The U.S. Forest Service has appealed a federal court decision which found the agency guilty of damaging seven wilderness study areas in Montana. Last May, U.S. District Court Judge Donald Molloy found in favor of three Montana conservation groups which had sued the Forest Service for allowing motorized trails in areas Congress mandated be maintained for their wilderness characteristics.
John Gatchell, conservation director for the Montana Wilderness Association, blasted the Forest Service for harming the wilderness study areas in the first place, and then for appealing a decision that ordered the agency to restore the damaged lands.
“I think people should understand where the Forest Service is at,” says Gatchell. “They’re destroying our last wild places. What’s the problem here? Can’t they even maintain trails?”
In 1977 Congress created wilderness study areas which were to be managed for their wild characteristics in anticipation of someday receiving full congressional wilderness status.
The Montana Wilderness Association in Helena, American Wildlands in Bozeman and Friends of the Bitterroot in Hamilton sued the agency in 1996 after the groups discovered that the Forest Service was not only allowing all-terrain vehicles, or ATVs, into these areas, but in at least one case on the Bitterroot National Forest (BNF), was actually creating new ATV roads and widening existing foot trails to accommodate motorized vehicles. Gatchell says the groups sued only after trying to convince the Forest Service to stop building roads into the wilderness study areas and to repair the damage.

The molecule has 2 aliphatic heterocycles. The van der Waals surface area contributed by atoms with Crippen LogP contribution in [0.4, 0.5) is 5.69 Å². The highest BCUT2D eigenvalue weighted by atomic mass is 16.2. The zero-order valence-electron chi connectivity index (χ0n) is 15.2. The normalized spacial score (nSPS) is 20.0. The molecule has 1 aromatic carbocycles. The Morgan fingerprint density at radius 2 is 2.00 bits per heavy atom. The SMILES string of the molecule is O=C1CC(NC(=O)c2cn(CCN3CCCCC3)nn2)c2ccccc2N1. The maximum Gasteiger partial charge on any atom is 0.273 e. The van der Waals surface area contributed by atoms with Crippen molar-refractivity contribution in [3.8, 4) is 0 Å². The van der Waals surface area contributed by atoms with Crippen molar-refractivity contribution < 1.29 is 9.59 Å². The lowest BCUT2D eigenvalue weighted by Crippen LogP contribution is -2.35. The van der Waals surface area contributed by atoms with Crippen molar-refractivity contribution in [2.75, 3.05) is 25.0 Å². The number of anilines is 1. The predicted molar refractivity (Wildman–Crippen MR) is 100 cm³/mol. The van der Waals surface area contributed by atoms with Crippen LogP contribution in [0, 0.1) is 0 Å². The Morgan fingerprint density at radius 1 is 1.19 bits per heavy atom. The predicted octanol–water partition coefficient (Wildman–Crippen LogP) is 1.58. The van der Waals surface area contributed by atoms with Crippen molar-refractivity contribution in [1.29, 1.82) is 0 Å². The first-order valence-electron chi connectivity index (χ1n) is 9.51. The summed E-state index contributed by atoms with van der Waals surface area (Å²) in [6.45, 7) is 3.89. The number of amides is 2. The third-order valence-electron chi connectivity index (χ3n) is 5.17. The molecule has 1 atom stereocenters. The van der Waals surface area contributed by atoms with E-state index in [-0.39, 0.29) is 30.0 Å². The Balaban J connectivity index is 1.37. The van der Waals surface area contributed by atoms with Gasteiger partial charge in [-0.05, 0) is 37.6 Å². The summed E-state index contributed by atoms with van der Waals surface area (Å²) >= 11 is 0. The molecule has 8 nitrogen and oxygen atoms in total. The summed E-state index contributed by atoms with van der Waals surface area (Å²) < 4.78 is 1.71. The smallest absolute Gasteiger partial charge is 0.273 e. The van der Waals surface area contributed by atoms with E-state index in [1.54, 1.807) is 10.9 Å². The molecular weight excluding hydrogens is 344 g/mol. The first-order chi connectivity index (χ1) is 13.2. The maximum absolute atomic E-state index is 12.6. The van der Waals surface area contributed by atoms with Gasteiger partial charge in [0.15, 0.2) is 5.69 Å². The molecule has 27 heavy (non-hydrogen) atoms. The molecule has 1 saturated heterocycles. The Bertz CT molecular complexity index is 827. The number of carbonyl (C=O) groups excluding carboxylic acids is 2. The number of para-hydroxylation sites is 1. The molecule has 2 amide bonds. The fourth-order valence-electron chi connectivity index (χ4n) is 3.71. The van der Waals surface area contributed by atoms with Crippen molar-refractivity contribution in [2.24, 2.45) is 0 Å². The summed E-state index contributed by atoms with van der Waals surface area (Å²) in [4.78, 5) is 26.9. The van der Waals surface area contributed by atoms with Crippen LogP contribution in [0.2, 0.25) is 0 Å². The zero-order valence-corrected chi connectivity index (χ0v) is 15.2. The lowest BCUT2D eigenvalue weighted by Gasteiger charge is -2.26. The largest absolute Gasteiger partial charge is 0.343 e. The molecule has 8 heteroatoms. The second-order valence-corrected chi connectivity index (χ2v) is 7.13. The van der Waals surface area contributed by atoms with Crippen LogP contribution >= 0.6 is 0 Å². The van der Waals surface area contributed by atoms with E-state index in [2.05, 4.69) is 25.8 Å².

The seven areas are: the Blue Joint on the Bitterroot National Forest; the West Pioneer Range in the Big Hole; the Hyalite-Porcupine-Buffalo Horn south of Bozeman; the Big Snowies south of Lewistown; the Middle Fork of the Judith River near Great Falls and Ten Lakes on the Kootenai National Forest. Gatchell also faults the Forest Service for disregarding years of citizen effort that went into creating the wilderness study areas, and for ignoring its own history. Some of the trails were blazed by old-time rangers, and in some places, he says, obvious care was taken to skirt around sensitive wildlife habitat.
Dixie Dies, a public affairs officer for the BNF, says environmentalists are wrong when they claim that ATV trails were created or expanded on the BNF. Those trails already existed when Congress established the wilderness study areas 24 years ago. Molloy’s order to restore the land to its condition in 1977 is a “discrepancy that doesn’t make sense,” she says. The case has been appealed to the Ninth Circuit Court. Gatchell predicts it will be years before it’s settled. In the meantime, he says, the Forest Service, instead of spending tax dollars on restoration work, will instead spend it on lawyers.